Thus, several cities celebrate parades and dances: in Yuriria, Guanajuato, the dance is made up of hooded men dressed in black, with a skull painted on their backs; in Xochistlahuaca, Guerrero, men dress up as women, with beautiful huipiles and ride the machomula, which is a huge wooden horse; in Chiconcuac, Morelos, masked men with coats and bobbin hats dance the Taragotas; in Tlaxcala, the charros parade with feather headdresses and shawls embroidered with sequins; in Cantona, Tlaxcala, groups of catrines can be seen wearing coats and top hats, fine masks and open umbrellas; in Tepotzotlán, in the State of Mexico, the Chinelos, dressed in artisela dressing gowns, wire mesh masks, beards and a large feather headdress, take to the streets dancing the Brinco.
More than anywhere else, in San Miguel de Allende, Guanajuato and in the States of Colima, Morelos and Puebla, on the sixth Friday of Lent, the Friday of the Addolorata, altars covered with tablecloths and paper flags are erected, where images of the Virgin of Sorrows are placed with candelabra, stacks of large blown glass balls with coloured water, candles, chia seed plates, lentils, flowers and decorated candles. In Santa María Atzompa, Oaxaca, the altars include vases in the shape of a deer, the body of which is decorated with deep incisions through which chia or corn seeds are inserted – as if in a furrow – which, when sprouting, resemble the fleece of the ‘animal.’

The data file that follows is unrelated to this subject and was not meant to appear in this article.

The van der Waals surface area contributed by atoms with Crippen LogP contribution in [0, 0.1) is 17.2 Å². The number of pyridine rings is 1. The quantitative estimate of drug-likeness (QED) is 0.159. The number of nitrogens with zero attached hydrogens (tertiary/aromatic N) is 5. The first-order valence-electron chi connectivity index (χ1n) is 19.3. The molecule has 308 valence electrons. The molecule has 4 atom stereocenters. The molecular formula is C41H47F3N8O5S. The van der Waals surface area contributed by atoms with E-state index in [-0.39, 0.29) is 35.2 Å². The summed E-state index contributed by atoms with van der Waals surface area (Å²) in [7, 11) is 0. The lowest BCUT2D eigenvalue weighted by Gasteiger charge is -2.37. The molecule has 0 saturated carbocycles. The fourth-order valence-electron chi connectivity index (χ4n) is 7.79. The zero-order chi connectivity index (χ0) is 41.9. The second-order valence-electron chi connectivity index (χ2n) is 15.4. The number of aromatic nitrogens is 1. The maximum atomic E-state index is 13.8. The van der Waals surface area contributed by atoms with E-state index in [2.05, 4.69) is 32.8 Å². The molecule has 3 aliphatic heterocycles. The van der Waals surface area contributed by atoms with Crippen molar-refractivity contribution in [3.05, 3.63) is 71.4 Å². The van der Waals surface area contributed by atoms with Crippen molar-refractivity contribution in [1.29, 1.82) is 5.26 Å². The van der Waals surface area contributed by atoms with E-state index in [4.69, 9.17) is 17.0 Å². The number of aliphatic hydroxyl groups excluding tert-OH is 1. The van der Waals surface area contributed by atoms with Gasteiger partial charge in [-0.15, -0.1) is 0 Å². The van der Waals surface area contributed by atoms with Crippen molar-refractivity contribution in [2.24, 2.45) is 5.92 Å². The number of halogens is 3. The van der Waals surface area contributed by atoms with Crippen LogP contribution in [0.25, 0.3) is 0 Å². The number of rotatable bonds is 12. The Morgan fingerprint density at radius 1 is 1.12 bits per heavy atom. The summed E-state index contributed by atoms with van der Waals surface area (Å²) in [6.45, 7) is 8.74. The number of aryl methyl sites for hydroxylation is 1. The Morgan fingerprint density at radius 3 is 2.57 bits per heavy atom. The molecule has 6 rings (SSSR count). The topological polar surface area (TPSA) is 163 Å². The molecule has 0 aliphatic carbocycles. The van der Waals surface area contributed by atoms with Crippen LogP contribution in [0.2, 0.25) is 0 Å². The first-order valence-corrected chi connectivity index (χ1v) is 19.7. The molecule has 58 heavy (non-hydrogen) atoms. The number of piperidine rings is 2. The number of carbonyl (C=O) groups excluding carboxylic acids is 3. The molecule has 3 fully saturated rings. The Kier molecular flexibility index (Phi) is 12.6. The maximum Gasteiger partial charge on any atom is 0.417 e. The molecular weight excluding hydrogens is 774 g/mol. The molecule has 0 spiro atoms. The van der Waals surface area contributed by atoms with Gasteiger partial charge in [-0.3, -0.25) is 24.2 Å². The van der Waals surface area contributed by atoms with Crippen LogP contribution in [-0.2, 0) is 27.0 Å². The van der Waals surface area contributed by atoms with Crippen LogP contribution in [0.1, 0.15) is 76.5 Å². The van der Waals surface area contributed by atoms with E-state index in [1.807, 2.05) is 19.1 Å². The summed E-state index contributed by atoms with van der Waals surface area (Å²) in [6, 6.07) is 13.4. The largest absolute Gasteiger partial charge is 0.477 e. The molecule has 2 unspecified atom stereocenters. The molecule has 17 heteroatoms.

On Holy Thursday and Good Friday, in various cities of the country, Judas dolls are sold, made of cardboard and cane, decorated with fireworks, and painted in bright colours, which, while symbolizing the traitor apostle, take on the appearance of the devil, of death and, above all, of the popular and political figures of the moment.
These very special dolls are usually burned in the square or in the streets of every town and village. On the occasion of Holy Week, in Metepec, in the State of Mexico, crucified Christs are modelled in polychrome clay; in San Antonio Arranzola and San Martín Tilcajete, in Oaxaca, wooden niches are created to represent Calvary and others in sheet metal with clay figures representing the different phases of the Passion of Christ.
The cult of the dead